Review: Sticks and Stones (Summerhall, Edinburgh Fringe)

Vinay Patel’s new play for Paines Plough examines the repercussions of a joke that causes offense

Jack Wilkinson, Katherine Pearce and Charlotte O'Leary in Sticks and Stones
Jack Wilkinson, Katherine Pearce and Charlotte O'Leary in Sticks and Stones
© Rebecca Need-Menear

Vinay Patel's new play, part of the Paines Plough offering at Roundabout, is well judged for the sensitivities of our times. It takes the idea that a single word, used thoughtlessly in a joke, could ruin a career when someone finds it offensive.

But around that notion it spins a clever web of shifting allegiances. At first it seems ridiculous that A should be bothered by B's simple quip, uttered as part of a meeting to clinch a deal that B hopes will win her promotion. After all, he's a man and she's a woman and it is hard to escape the conclusion that part of the offence he has taken is strategic; he stands to benefit from her failure, after all.

Then the joke is reported and B finds herself in a dizzying whirl of sensitivity training and the shifting alliances of the workplace. She becomes a poster girl for the dinosaurs, the people who despise political correctness and tout the virtues of free speech in order to continue saying the unsayable. But what is unsayable now? And is B's niceness, her pride on being a good person, a good woman, anything more than skin deep?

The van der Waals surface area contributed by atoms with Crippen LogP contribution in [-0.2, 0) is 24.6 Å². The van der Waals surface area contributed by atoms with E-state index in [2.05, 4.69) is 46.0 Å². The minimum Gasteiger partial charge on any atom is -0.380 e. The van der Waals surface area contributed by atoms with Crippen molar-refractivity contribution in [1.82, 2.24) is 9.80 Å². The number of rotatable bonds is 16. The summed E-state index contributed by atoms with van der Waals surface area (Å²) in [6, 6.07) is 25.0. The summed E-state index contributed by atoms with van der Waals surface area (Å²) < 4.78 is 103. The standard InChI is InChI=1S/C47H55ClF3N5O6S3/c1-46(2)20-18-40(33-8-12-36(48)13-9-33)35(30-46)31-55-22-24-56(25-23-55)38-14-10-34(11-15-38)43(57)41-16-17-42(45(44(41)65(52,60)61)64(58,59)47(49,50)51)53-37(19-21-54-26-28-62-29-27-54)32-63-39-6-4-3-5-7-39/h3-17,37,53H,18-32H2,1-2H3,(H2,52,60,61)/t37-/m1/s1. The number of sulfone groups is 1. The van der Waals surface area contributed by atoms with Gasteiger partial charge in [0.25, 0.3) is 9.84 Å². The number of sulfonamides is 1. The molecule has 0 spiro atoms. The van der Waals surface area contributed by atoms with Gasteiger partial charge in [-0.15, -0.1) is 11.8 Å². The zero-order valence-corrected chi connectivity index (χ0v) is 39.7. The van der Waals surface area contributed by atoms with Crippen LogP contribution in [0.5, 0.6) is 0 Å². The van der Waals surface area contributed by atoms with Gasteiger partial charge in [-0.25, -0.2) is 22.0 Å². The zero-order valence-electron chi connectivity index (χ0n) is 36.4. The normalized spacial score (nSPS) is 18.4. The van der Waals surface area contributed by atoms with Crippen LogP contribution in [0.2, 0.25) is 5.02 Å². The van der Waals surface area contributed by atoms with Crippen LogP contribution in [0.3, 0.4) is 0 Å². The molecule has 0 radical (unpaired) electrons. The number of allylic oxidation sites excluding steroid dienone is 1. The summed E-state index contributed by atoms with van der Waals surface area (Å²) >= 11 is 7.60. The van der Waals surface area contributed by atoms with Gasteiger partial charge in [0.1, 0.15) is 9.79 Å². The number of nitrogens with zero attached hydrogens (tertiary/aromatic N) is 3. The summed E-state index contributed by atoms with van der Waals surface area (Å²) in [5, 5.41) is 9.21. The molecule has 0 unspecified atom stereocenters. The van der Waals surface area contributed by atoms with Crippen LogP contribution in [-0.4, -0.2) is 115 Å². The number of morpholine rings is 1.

The questions go on. The skill of Stef O'Driscoll's production, cleverly choreographed by Jennifer Jackson and Simon Carroll-Jones, is that we never hear the offending word. Instead it is bleeped out with a flashing light and a gesture. B's boss C is so worried by it that she won't even say the first initial, preferring instead to substitute a "neutral noise".

Patel's script is spiky. It's a cartoon vision, but its targets are pointed and he hits them with skill. He has a brilliant ear for the new jargon, for the concern with "optics" and the confusions of intersectionality. The hard-working, three-strong cast of Katherine Pearce, Jack Wilkinson and Charlotte O'Leary do his ideas full justice, switching seamlessly between characters on different sides of the argument.

It's not a play that will change the world, but it observes its passing with shrewd acuity.

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